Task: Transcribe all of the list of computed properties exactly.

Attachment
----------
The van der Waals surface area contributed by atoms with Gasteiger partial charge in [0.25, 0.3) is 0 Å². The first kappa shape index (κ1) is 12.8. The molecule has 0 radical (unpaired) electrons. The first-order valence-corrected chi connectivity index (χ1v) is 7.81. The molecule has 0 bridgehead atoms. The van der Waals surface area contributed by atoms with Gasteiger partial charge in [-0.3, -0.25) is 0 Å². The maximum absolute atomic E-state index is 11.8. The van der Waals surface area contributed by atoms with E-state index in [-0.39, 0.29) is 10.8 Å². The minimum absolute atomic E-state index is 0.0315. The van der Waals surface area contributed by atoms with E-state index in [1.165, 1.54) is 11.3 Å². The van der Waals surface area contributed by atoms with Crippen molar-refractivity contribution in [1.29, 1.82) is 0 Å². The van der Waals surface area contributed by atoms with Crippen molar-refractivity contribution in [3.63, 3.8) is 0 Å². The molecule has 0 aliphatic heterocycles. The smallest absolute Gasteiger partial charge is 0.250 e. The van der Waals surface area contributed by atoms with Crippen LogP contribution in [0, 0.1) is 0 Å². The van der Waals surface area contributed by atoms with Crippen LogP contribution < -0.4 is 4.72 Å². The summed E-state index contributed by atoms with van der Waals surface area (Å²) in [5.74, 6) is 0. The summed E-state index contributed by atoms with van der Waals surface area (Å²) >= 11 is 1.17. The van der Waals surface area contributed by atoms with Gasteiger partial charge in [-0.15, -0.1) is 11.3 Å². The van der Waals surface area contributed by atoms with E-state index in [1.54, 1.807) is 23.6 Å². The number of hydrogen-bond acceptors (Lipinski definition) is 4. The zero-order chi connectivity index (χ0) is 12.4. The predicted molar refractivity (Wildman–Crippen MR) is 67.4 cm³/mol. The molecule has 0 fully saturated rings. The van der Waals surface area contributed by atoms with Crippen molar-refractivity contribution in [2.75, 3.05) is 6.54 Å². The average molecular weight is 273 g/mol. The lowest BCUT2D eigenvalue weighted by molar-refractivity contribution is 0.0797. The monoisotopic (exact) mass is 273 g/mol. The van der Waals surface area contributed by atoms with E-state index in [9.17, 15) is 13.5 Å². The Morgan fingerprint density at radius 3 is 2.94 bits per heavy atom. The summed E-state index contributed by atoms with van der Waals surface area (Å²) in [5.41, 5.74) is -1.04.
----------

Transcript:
The van der Waals surface area contributed by atoms with Gasteiger partial charge in [0.25, 0.3) is 0 Å². The first kappa shape index (κ1) is 12.8. The molecule has 0 radical (unpaired) electrons. The first-order valence-corrected chi connectivity index (χ1v) is 7.81. The molecule has 0 bridgehead atoms. The van der Waals surface area contributed by atoms with Gasteiger partial charge in [-0.3, -0.25) is 0 Å². The maximum absolute atomic E-state index is 11.8. The van der Waals surface area contributed by atoms with E-state index in [-0.39, 0.29) is 10.8 Å². The minimum absolute atomic E-state index is 0.0315. The van der Waals surface area contributed by atoms with E-state index in [1.165, 1.54) is 11.3 Å². The van der Waals surface area contributed by atoms with Crippen molar-refractivity contribution in [1.29, 1.82) is 0 Å². The van der Waals surface area contributed by atoms with Crippen molar-refractivity contribution in [3.63, 3.8) is 0 Å². The molecule has 0 aliphatic heterocycles. The smallest absolute Gasteiger partial charge is 0.250 e. The van der Waals surface area contributed by atoms with Crippen LogP contribution in [0, 0.1) is 0 Å². The van der Waals surface area contributed by atoms with Crippen LogP contribution < -0.4 is 4.72 Å². The summed E-state index contributed by atoms with van der Waals surface area (Å²) in [5.74, 6) is 0. The summed E-state index contributed by atoms with van der Waals surface area (Å²) >= 11 is 1.17. The van der Waals surface area contributed by atoms with Gasteiger partial charge in [-0.15, -0.1) is 11.3 Å². The van der Waals surface area contributed by atoms with E-state index in [1.54, 1.807) is 23.6 Å². The number of hydrogen-bond acceptors (Lipinski definition) is 4. The zero-order chi connectivity index (χ0) is 12.4. The predicted molar refractivity (Wildman–Crippen MR) is 67.4 cm³/mol. The molecule has 0 fully saturated rings. The van der Waals surface area contributed by atoms with Crippen molar-refractivity contribution in [2.75, 3.05) is 6.54 Å². The average molecular weight is 273 g/mol. The lowest BCUT2D eigenvalue weighted by molar-refractivity contribution is 0.0797. The monoisotopic (exact) mass is 273 g/mol. The van der Waals surface area contributed by atoms with E-state index in [9.17, 15) is 13.5 Å². The Morgan fingerprint density at radius 3 is 2.94 bits per heavy atom. The summed E-state index contributed by atoms with van der Waals surface area (Å²) in [5.41, 5.74) is -1.04.